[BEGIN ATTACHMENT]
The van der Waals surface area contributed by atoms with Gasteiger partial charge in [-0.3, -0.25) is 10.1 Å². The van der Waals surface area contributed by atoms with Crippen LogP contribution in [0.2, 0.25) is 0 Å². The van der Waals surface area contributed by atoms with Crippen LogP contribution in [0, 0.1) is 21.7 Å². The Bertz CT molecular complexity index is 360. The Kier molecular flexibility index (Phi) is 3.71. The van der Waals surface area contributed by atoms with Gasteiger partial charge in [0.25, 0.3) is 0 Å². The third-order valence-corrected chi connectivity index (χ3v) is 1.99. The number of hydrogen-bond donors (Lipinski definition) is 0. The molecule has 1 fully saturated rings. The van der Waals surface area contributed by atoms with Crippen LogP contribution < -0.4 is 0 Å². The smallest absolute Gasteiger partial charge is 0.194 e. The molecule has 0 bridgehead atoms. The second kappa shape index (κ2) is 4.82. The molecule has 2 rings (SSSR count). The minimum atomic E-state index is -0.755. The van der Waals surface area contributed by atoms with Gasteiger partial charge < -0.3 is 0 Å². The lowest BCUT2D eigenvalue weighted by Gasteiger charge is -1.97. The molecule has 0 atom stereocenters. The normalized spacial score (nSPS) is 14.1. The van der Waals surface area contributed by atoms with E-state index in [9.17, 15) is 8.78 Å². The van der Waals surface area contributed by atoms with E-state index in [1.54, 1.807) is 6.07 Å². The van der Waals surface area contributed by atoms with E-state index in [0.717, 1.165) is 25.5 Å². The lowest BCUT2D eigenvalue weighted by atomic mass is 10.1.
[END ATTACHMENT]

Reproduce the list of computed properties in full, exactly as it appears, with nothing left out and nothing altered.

The van der Waals surface area contributed by atoms with Gasteiger partial charge in [-0.3, -0.25) is 10.1 Å². The van der Waals surface area contributed by atoms with Crippen LogP contribution in [0.2, 0.25) is 0 Å². The van der Waals surface area contributed by atoms with Crippen LogP contribution in [0, 0.1) is 21.7 Å². The Bertz CT molecular complexity index is 360. The Kier molecular flexibility index (Phi) is 3.71. The van der Waals surface area contributed by atoms with Gasteiger partial charge in [0.25, 0.3) is 0 Å². The third-order valence-corrected chi connectivity index (χ3v) is 1.99. The number of hydrogen-bond donors (Lipinski definition) is 0. The molecule has 1 fully saturated rings. The van der Waals surface area contributed by atoms with Crippen LogP contribution < -0.4 is 0 Å². The smallest absolute Gasteiger partial charge is 0.194 e. The molecule has 0 bridgehead atoms. The second kappa shape index (κ2) is 4.82. The molecule has 2 rings (SSSR count). The minimum atomic E-state index is -0.755. The van der Waals surface area contributed by atoms with Gasteiger partial charge < -0.3 is 0 Å². The lowest BCUT2D eigenvalue weighted by Gasteiger charge is -1.97. The molecule has 0 atom stereocenters. The normalized spacial score (nSPS) is 14.1. The van der Waals surface area contributed by atoms with E-state index in [9.17, 15) is 8.78 Å². The van der Waals surface area contributed by atoms with E-state index in [1.54, 1.807) is 6.07 Å². The van der Waals surface area contributed by atoms with E-state index in [0.717, 1.165) is 25.5 Å². The lowest BCUT2D eigenvalue weighted by atomic mass is 10.1.